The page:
Mon, 20 April 2009
Whenever we meet with new clients, especially married ones, I always want to review the estate planning documents that they currently have. Sometimes those documents are 10, 20 or 30 years old. Other times, the clients will say, “Oh, we just had our wills updated in the last year so we’re good there. Yet, when I review the documents, I find that they are not suitable for their current needs. How can this be?
Very simply, no one considered how long term care costs can completely destroy an estate plan. As I have explained in previous posts, when one spouse needs nursing home care and the other does not a spend down must occur. The healthy spouse gets to keep one half of the couple’s assets up to a maximum of $109,540 and a home, if he/she is living there. The ill spouse can then get Medicaid. But, what happens if the healthy spouse dies first?
Well, in most cases the will provides that everything is left to the surviving spouse and then to the children after the second spouse dies. Or, perhaps, the will establishes a bypass trust for the surviving spouse, to save on estate taxes. In either case the assets will now be accessible to the surviving spouse who is on Medicaid. One of two things will happen. Either the assets must be given to the State to pay back Medicaid benefits received and the surviving spouse can continue to receive benefits. The alternative is to terminate Medicaid and begin private paying for care until all the assets are spent and then reapply for Medicaid.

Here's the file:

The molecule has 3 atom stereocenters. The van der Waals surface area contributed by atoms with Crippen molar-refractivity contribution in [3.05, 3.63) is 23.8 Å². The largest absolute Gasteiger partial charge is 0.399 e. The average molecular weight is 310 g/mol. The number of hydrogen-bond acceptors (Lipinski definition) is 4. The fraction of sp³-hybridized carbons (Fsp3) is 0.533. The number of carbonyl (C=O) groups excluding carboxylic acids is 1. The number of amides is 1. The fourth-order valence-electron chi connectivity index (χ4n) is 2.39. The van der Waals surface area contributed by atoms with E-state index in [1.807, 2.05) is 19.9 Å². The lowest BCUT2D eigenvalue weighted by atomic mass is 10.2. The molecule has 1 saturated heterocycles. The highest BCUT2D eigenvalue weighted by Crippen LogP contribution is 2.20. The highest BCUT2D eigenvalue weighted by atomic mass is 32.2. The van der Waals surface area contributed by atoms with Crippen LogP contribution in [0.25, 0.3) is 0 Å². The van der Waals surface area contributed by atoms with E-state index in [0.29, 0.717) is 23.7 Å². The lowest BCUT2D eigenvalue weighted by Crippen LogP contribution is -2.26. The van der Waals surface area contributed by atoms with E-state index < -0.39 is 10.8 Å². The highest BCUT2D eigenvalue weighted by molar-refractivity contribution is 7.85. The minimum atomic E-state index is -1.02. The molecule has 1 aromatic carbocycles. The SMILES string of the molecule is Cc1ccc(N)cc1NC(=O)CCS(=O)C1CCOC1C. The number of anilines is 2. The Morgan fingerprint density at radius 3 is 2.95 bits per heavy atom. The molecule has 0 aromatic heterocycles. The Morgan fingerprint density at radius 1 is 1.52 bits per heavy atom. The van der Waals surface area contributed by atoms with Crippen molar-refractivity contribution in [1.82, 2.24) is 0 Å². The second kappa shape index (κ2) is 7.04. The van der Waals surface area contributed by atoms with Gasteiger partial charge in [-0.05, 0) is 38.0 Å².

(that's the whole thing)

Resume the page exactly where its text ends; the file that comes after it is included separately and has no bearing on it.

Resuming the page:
Neither scenario is very appealing and need not happen if we modify the will. Instead of leaving everything to the surviving spouse we leave the assets to a trust for that spouse, but, and here is the key, a trust that will not be counted for Medicaid eligibility purposes. Now, those assets are available to be used for other needs not covered by Medicaid. And when the surviving spouse passes away, there will likely be something left to pass on to the next generation, an important goal for many families.
Does this mean that everyone should set up their will in this manner and that leaving everything to your spouse is the wrong thing to do? Not necessarily. What I am saying is that you do need to sit down with an elder law attorney who is well versed in the long term care system. You may have a will that was suitable for your needs at the time it was created but things change and your plan may need to be changed too. You may be leaving yourself vulnerable. The State says you have to spend down most of your assets towards long term care. With a poorly drafted estate plan you may end up spending all of your assets towards care, something even the State doesn’t require you to do.
Category:Long term care planning -- posted at: 6:00am EST